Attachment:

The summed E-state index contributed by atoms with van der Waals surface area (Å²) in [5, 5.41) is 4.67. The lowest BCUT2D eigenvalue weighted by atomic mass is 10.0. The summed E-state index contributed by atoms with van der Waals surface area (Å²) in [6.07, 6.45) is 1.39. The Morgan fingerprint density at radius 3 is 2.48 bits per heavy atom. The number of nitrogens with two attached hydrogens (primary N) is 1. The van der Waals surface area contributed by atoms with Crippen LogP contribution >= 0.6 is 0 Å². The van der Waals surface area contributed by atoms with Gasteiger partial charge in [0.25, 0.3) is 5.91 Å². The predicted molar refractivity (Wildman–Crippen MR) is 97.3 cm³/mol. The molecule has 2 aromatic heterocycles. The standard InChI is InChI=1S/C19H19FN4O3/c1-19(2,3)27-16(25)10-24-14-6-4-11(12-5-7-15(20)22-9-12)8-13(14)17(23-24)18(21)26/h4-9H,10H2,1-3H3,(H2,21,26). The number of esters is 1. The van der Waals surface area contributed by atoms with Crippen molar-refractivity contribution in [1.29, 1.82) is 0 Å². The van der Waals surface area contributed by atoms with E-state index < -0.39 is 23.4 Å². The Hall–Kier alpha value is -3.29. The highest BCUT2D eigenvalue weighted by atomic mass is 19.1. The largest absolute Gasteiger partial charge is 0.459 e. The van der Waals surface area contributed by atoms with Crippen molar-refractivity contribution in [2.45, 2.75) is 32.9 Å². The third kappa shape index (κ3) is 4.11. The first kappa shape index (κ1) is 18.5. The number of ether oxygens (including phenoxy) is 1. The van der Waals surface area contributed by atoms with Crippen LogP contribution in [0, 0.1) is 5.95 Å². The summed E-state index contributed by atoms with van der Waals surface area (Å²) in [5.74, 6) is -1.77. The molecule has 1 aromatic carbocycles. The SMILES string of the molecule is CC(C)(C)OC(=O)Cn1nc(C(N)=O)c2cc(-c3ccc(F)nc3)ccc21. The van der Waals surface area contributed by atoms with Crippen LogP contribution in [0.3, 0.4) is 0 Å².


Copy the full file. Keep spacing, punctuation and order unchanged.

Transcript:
The summed E-state index contributed by atoms with van der Waals surface area (Å²) in [5, 5.41) is 4.67. The lowest BCUT2D eigenvalue weighted by atomic mass is 10.0. The summed E-state index contributed by atoms with van der Waals surface area (Å²) in [6.07, 6.45) is 1.39. The Morgan fingerprint density at radius 3 is 2.48 bits per heavy atom. The number of nitrogens with two attached hydrogens (primary N) is 1. The van der Waals surface area contributed by atoms with Crippen LogP contribution >= 0.6 is 0 Å². The van der Waals surface area contributed by atoms with Gasteiger partial charge in [0.25, 0.3) is 5.91 Å². The predicted molar refractivity (Wildman–Crippen MR) is 97.3 cm³/mol. The molecule has 2 aromatic heterocycles. The standard InChI is InChI=1S/C19H19FN4O3/c1-19(2,3)27-16(25)10-24-14-6-4-11(12-5-7-15(20)22-9-12)8-13(14)17(23-24)18(21)26/h4-9H,10H2,1-3H3,(H2,21,26). The number of esters is 1. The van der Waals surface area contributed by atoms with Crippen molar-refractivity contribution in [1.29, 1.82) is 0 Å². The van der Waals surface area contributed by atoms with E-state index < -0.39 is 23.4 Å². The Hall–Kier alpha value is -3.29. The highest BCUT2D eigenvalue weighted by atomic mass is 19.1. The largest absolute Gasteiger partial charge is 0.459 e. The van der Waals surface area contributed by atoms with Crippen molar-refractivity contribution in [2.45, 2.75) is 32.9 Å². The third kappa shape index (κ3) is 4.11. The first kappa shape index (κ1) is 18.5. The number of ether oxygens (including phenoxy) is 1. The van der Waals surface area contributed by atoms with Crippen LogP contribution in [0, 0.1) is 5.95 Å². The summed E-state index contributed by atoms with van der Waals surface area (Å²) in [5.74, 6) is -1.77. The molecule has 1 aromatic carbocycles. The SMILES string of the molecule is CC(C)(C)OC(=O)Cn1nc(C(N)=O)c2cc(-c3ccc(F)nc3)ccc21. The van der Waals surface area contributed by atoms with Crippen LogP contribution in [0.3, 0.4) is 0 Å².